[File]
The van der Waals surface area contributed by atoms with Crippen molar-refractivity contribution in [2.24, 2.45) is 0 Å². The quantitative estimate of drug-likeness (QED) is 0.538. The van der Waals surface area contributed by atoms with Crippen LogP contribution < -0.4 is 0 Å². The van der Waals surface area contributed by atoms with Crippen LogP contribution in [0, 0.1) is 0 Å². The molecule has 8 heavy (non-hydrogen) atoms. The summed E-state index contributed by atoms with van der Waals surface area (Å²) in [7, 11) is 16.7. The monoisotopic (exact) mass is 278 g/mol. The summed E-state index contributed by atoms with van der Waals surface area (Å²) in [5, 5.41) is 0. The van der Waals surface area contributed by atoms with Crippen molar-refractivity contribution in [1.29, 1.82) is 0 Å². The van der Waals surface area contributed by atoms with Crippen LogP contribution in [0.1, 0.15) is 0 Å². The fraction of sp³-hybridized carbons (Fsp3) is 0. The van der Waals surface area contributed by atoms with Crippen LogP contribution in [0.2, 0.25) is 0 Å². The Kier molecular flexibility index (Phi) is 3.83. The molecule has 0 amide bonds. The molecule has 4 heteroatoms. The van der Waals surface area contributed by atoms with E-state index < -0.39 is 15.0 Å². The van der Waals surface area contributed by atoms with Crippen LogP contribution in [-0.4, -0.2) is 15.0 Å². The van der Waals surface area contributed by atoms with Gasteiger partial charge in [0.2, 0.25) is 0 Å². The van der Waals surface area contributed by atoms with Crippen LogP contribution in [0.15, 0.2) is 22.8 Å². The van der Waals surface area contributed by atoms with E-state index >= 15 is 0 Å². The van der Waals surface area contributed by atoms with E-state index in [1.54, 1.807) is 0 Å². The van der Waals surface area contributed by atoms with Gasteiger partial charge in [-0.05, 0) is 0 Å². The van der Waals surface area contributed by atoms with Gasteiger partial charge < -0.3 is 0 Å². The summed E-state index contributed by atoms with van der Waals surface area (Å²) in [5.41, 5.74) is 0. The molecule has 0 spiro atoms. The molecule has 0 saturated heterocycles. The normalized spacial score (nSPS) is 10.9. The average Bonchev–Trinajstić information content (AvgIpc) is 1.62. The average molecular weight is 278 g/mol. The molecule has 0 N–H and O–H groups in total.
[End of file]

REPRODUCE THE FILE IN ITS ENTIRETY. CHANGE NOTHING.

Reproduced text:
The van der Waals surface area contributed by atoms with Crippen molar-refractivity contribution in [2.24, 2.45) is 0 Å². The quantitative estimate of drug-likeness (QED) is 0.538. The van der Waals surface area contributed by atoms with Crippen LogP contribution < -0.4 is 0 Å². The van der Waals surface area contributed by atoms with Crippen LogP contribution in [0, 0.1) is 0 Å². The molecule has 8 heavy (non-hydrogen) atoms. The summed E-state index contributed by atoms with van der Waals surface area (Å²) in [7, 11) is 16.7. The monoisotopic (exact) mass is 278 g/mol. The summed E-state index contributed by atoms with van der Waals surface area (Å²) in [5, 5.41) is 0. The van der Waals surface area contributed by atoms with Crippen molar-refractivity contribution in [1.29, 1.82) is 0 Å². The van der Waals surface area contributed by atoms with Crippen LogP contribution in [0.1, 0.15) is 0 Å². The fraction of sp³-hybridized carbons (Fsp3) is 0. The van der Waals surface area contributed by atoms with Crippen LogP contribution in [0.2, 0.25) is 0 Å². The Kier molecular flexibility index (Phi) is 3.83. The molecule has 0 amide bonds. The molecule has 4 heteroatoms. The van der Waals surface area contributed by atoms with E-state index < -0.39 is 15.0 Å². The van der Waals surface area contributed by atoms with Crippen LogP contribution in [-0.4, -0.2) is 15.0 Å². The van der Waals surface area contributed by atoms with Gasteiger partial charge in [0.2, 0.25) is 0 Å². The van der Waals surface area contributed by atoms with Crippen LogP contribution in [0.15, 0.2) is 22.8 Å². The van der Waals surface area contributed by atoms with E-state index >= 15 is 0 Å². The van der Waals surface area contributed by atoms with E-state index in [1.54, 1.807) is 0 Å². The van der Waals surface area contributed by atoms with Gasteiger partial charge in [-0.05, 0) is 0 Å². The van der Waals surface area contributed by atoms with Gasteiger partial charge < -0.3 is 0 Å². The summed E-state index contributed by atoms with van der Waals surface area (Å²) in [5.41, 5.74) is 0. The molecule has 0 spiro atoms. The molecule has 0 saturated heterocycles. The normalized spacial score (nSPS) is 10.9. The average Bonchev–Trinajstić information content (AvgIpc) is 1.62. The average molecular weight is 278 g/mol. The molecule has 0 N–H and O–H groups in total.